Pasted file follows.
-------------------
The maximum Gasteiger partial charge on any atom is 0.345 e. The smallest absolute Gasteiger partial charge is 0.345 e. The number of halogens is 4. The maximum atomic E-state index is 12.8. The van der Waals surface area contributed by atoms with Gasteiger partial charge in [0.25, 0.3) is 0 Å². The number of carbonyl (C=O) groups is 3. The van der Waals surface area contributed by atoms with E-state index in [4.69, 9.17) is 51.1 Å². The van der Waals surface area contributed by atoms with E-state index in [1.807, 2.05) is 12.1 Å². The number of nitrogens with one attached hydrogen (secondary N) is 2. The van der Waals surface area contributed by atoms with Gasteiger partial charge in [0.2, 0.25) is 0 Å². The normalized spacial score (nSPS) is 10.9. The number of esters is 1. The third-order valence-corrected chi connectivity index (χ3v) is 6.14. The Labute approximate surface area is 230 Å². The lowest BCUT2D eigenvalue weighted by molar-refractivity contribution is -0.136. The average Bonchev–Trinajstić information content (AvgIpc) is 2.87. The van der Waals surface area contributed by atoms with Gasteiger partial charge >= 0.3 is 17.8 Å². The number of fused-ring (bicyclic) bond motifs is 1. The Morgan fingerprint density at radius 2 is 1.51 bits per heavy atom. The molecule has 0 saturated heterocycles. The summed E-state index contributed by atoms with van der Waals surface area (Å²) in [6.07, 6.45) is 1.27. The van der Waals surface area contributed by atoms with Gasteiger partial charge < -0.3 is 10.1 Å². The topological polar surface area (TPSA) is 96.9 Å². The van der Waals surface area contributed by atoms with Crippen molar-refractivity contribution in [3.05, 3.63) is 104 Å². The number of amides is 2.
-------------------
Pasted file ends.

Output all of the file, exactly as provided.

The maximum Gasteiger partial charge on any atom is 0.345 e. The smallest absolute Gasteiger partial charge is 0.345 e. The number of halogens is 4. The maximum atomic E-state index is 12.8. The van der Waals surface area contributed by atoms with Gasteiger partial charge in [0.25, 0.3) is 0 Å². The number of carbonyl (C=O) groups is 3. The van der Waals surface area contributed by atoms with E-state index in [4.69, 9.17) is 51.1 Å². The van der Waals surface area contributed by atoms with E-state index in [1.807, 2.05) is 12.1 Å². The number of nitrogens with one attached hydrogen (secondary N) is 2. The van der Waals surface area contributed by atoms with Gasteiger partial charge in [0.2, 0.25) is 0 Å². The normalized spacial score (nSPS) is 10.9. The number of esters is 1. The third-order valence-corrected chi connectivity index (χ3v) is 6.14. The Labute approximate surface area is 230 Å². The lowest BCUT2D eigenvalue weighted by molar-refractivity contribution is -0.136. The average Bonchev–Trinajstić information content (AvgIpc) is 2.87. The van der Waals surface area contributed by atoms with Gasteiger partial charge >= 0.3 is 17.8 Å². The number of fused-ring (bicyclic) bond motifs is 1. The Morgan fingerprint density at radius 2 is 1.51 bits per heavy atom. The molecule has 0 saturated heterocycles. The summed E-state index contributed by atoms with van der Waals surface area (Å²) in [6.07, 6.45) is 1.27. The van der Waals surface area contributed by atoms with Gasteiger partial charge < -0.3 is 10.1 Å². The topological polar surface area (TPSA) is 96.9 Å². The van der Waals surface area contributed by atoms with Crippen molar-refractivity contribution in [3.05, 3.63) is 104 Å². The number of amides is 2.